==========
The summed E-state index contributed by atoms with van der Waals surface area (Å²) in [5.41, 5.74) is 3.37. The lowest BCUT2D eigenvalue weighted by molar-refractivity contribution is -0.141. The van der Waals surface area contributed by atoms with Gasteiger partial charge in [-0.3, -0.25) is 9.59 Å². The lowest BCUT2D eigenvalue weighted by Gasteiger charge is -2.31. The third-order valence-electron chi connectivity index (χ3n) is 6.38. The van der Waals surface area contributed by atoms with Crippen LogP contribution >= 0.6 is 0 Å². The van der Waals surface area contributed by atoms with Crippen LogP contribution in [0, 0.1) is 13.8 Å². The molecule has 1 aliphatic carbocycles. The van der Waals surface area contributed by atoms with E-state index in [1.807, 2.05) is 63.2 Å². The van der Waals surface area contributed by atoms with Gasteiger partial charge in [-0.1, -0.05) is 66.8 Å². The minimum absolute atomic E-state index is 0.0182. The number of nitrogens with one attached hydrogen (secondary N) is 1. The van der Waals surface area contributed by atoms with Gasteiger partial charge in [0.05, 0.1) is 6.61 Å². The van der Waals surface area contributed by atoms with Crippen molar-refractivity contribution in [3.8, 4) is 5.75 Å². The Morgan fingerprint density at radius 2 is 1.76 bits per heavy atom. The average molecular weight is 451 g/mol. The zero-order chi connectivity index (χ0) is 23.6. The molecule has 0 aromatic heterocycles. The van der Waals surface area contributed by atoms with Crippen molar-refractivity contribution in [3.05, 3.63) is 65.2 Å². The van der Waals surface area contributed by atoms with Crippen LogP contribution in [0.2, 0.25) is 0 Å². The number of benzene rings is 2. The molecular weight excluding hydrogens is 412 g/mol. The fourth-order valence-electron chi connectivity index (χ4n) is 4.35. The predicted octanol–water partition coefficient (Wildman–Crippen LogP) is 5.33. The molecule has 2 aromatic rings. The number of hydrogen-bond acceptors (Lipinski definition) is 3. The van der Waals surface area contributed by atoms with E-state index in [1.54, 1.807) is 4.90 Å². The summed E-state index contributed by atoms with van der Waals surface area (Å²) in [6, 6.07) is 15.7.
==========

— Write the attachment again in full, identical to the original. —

The summed E-state index contributed by atoms with van der Waals surface area (Å²) in [5.41, 5.74) is 3.37. The lowest BCUT2D eigenvalue weighted by molar-refractivity contribution is -0.141. The van der Waals surface area contributed by atoms with Gasteiger partial charge in [-0.3, -0.25) is 9.59 Å². The lowest BCUT2D eigenvalue weighted by Gasteiger charge is -2.31. The third-order valence-electron chi connectivity index (χ3n) is 6.38. The van der Waals surface area contributed by atoms with Crippen LogP contribution >= 0.6 is 0 Å². The van der Waals surface area contributed by atoms with Crippen LogP contribution in [0, 0.1) is 13.8 Å². The molecule has 1 aliphatic carbocycles. The van der Waals surface area contributed by atoms with E-state index in [1.807, 2.05) is 63.2 Å². The van der Waals surface area contributed by atoms with Gasteiger partial charge in [-0.1, -0.05) is 66.8 Å². The minimum absolute atomic E-state index is 0.0182. The number of nitrogens with one attached hydrogen (secondary N) is 1. The van der Waals surface area contributed by atoms with Gasteiger partial charge in [0.05, 0.1) is 6.61 Å². The van der Waals surface area contributed by atoms with Crippen molar-refractivity contribution in [3.8, 4) is 5.75 Å². The Morgan fingerprint density at radius 2 is 1.76 bits per heavy atom. The average molecular weight is 451 g/mol. The zero-order chi connectivity index (χ0) is 23.6. The molecule has 0 aromatic heterocycles. The van der Waals surface area contributed by atoms with Crippen molar-refractivity contribution in [3.05, 3.63) is 65.2 Å². The van der Waals surface area contributed by atoms with Crippen LogP contribution in [0.2, 0.25) is 0 Å². The number of benzene rings is 2. The molecular weight excluding hydrogens is 412 g/mol. The fourth-order valence-electron chi connectivity index (χ4n) is 4.35. The predicted octanol–water partition coefficient (Wildman–Crippen LogP) is 5.33. The molecule has 2 aromatic rings. The number of hydrogen-bond acceptors (Lipinski definition) is 3. The van der Waals surface area contributed by atoms with E-state index in [1.54, 1.807) is 4.90 Å². The summed E-state index contributed by atoms with van der Waals surface area (Å²) in [6, 6.07) is 15.7.